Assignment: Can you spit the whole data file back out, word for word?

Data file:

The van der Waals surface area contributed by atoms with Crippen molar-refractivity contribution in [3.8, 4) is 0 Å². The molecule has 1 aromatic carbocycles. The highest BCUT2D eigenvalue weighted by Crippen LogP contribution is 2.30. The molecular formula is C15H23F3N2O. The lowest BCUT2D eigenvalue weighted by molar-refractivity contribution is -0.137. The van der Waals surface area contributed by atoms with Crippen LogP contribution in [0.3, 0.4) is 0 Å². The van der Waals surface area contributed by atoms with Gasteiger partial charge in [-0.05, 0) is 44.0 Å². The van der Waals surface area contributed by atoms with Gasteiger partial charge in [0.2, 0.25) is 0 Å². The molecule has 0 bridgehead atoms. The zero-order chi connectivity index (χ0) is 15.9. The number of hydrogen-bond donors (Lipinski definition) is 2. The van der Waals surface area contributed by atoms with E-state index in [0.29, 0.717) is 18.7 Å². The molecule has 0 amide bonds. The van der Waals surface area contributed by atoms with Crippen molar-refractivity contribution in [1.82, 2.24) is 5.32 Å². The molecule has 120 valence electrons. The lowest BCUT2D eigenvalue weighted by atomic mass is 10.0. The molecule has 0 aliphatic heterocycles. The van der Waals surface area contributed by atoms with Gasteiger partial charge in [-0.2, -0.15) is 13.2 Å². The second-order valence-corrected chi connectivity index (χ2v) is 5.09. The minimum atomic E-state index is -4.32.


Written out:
The van der Waals surface area contributed by atoms with Crippen molar-refractivity contribution in [3.8, 4) is 0 Å². The molecule has 1 aromatic carbocycles. The highest BCUT2D eigenvalue weighted by Crippen LogP contribution is 2.30. The molecular formula is C15H23F3N2O. The lowest BCUT2D eigenvalue weighted by molar-refractivity contribution is -0.137. The van der Waals surface area contributed by atoms with Crippen LogP contribution in [0.3, 0.4) is 0 Å². The van der Waals surface area contributed by atoms with Gasteiger partial charge in [-0.05, 0) is 44.0 Å². The van der Waals surface area contributed by atoms with Gasteiger partial charge in [0.2, 0.25) is 0 Å². The molecule has 0 bridgehead atoms. The zero-order chi connectivity index (χ0) is 15.9. The number of hydrogen-bond donors (Lipinski definition) is 2. The van der Waals surface area contributed by atoms with E-state index in [0.29, 0.717) is 18.7 Å². The molecule has 0 amide bonds. The van der Waals surface area contributed by atoms with Crippen molar-refractivity contribution in [1.82, 2.24) is 5.32 Å². The molecule has 120 valence electrons. The lowest BCUT2D eigenvalue weighted by atomic mass is 10.0. The molecule has 0 aliphatic heterocycles. The van der Waals surface area contributed by atoms with Gasteiger partial charge in [-0.2, -0.15) is 13.2 Å². The second-order valence-corrected chi connectivity index (χ2v) is 5.09. The minimum atomic E-state index is -4.32.